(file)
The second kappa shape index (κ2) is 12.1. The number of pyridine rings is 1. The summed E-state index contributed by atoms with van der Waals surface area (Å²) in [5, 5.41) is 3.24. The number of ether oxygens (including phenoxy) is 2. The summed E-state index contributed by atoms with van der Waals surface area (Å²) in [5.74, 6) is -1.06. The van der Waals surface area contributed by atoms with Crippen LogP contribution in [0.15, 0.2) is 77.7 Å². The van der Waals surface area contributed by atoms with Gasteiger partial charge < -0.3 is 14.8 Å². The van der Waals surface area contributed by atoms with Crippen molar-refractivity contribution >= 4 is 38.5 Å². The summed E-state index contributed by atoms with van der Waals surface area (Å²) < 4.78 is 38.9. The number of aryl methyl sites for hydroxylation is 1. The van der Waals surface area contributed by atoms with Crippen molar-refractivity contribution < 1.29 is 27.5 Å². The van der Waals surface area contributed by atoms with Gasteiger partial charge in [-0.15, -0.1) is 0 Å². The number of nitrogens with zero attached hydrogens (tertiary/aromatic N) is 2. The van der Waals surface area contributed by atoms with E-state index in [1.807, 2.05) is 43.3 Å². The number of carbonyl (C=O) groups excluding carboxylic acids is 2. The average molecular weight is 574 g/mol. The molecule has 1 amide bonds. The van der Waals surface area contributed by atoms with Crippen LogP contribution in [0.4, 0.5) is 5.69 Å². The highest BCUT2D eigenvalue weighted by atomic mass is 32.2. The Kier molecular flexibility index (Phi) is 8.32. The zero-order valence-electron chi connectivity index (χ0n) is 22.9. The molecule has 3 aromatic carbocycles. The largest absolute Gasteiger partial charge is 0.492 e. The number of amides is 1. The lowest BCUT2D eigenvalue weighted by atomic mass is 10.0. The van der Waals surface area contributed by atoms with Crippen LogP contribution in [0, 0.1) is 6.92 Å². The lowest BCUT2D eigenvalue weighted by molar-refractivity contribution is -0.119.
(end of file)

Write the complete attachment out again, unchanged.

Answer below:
The second kappa shape index (κ2) is 12.1. The number of pyridine rings is 1. The summed E-state index contributed by atoms with van der Waals surface area (Å²) in [5, 5.41) is 3.24. The number of ether oxygens (including phenoxy) is 2. The summed E-state index contributed by atoms with van der Waals surface area (Å²) in [5.74, 6) is -1.06. The van der Waals surface area contributed by atoms with Crippen LogP contribution in [0.15, 0.2) is 77.7 Å². The van der Waals surface area contributed by atoms with Gasteiger partial charge < -0.3 is 14.8 Å². The van der Waals surface area contributed by atoms with Crippen molar-refractivity contribution >= 4 is 38.5 Å². The summed E-state index contributed by atoms with van der Waals surface area (Å²) < 4.78 is 38.9. The number of aryl methyl sites for hydroxylation is 1. The van der Waals surface area contributed by atoms with Crippen molar-refractivity contribution < 1.29 is 27.5 Å². The van der Waals surface area contributed by atoms with Gasteiger partial charge in [-0.15, -0.1) is 0 Å². The number of nitrogens with zero attached hydrogens (tertiary/aromatic N) is 2. The van der Waals surface area contributed by atoms with E-state index in [1.807, 2.05) is 43.3 Å². The number of carbonyl (C=O) groups excluding carboxylic acids is 2. The average molecular weight is 574 g/mol. The molecule has 1 amide bonds. The van der Waals surface area contributed by atoms with Crippen LogP contribution in [0.4, 0.5) is 5.69 Å². The highest BCUT2D eigenvalue weighted by atomic mass is 32.2. The Kier molecular flexibility index (Phi) is 8.32. The zero-order valence-electron chi connectivity index (χ0n) is 22.9. The molecule has 3 aromatic carbocycles. The largest absolute Gasteiger partial charge is 0.492 e. The number of amides is 1. The lowest BCUT2D eigenvalue weighted by atomic mass is 10.0. The van der Waals surface area contributed by atoms with Crippen LogP contribution in [0, 0.1) is 6.92 Å². The lowest BCUT2D eigenvalue weighted by molar-refractivity contribution is -0.119.